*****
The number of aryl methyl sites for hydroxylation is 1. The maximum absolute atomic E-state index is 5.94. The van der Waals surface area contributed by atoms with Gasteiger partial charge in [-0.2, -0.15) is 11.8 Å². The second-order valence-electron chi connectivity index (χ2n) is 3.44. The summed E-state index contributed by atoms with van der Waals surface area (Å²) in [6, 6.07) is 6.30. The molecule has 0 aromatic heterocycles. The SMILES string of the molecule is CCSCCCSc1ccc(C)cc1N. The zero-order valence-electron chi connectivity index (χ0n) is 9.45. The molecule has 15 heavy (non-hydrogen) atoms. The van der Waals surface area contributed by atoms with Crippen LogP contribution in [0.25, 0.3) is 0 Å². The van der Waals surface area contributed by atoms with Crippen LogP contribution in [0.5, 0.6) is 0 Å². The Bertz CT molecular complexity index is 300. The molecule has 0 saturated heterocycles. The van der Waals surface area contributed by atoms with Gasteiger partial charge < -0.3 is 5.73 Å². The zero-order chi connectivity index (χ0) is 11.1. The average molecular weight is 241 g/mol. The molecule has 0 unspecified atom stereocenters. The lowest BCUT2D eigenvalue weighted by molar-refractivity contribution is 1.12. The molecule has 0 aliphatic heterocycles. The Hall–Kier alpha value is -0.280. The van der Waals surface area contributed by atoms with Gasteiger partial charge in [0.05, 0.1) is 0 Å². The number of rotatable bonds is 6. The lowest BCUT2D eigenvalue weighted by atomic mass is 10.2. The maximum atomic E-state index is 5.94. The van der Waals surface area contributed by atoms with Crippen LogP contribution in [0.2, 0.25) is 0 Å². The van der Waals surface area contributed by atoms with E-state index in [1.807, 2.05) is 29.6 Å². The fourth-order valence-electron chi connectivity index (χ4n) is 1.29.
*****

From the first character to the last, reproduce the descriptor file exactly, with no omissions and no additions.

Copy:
The number of aryl methyl sites for hydroxylation is 1. The maximum absolute atomic E-state index is 5.94. The van der Waals surface area contributed by atoms with Gasteiger partial charge in [-0.2, -0.15) is 11.8 Å². The second-order valence-electron chi connectivity index (χ2n) is 3.44. The summed E-state index contributed by atoms with van der Waals surface area (Å²) in [6, 6.07) is 6.30. The molecule has 0 aromatic heterocycles. The SMILES string of the molecule is CCSCCCSc1ccc(C)cc1N. The zero-order valence-electron chi connectivity index (χ0n) is 9.45. The molecule has 15 heavy (non-hydrogen) atoms. The van der Waals surface area contributed by atoms with Crippen LogP contribution in [0.25, 0.3) is 0 Å². The van der Waals surface area contributed by atoms with Crippen LogP contribution in [0.5, 0.6) is 0 Å². The Bertz CT molecular complexity index is 300. The molecule has 0 saturated heterocycles. The van der Waals surface area contributed by atoms with Gasteiger partial charge < -0.3 is 5.73 Å². The zero-order chi connectivity index (χ0) is 11.1. The average molecular weight is 241 g/mol. The molecule has 0 unspecified atom stereocenters. The lowest BCUT2D eigenvalue weighted by molar-refractivity contribution is 1.12. The molecule has 0 aliphatic heterocycles. The Hall–Kier alpha value is -0.280. The van der Waals surface area contributed by atoms with Gasteiger partial charge in [0.05, 0.1) is 0 Å². The number of rotatable bonds is 6. The lowest BCUT2D eigenvalue weighted by atomic mass is 10.2. The maximum atomic E-state index is 5.94. The van der Waals surface area contributed by atoms with Crippen LogP contribution in [0.2, 0.25) is 0 Å². The van der Waals surface area contributed by atoms with E-state index in [1.807, 2.05) is 29.6 Å². The fourth-order valence-electron chi connectivity index (χ4n) is 1.29.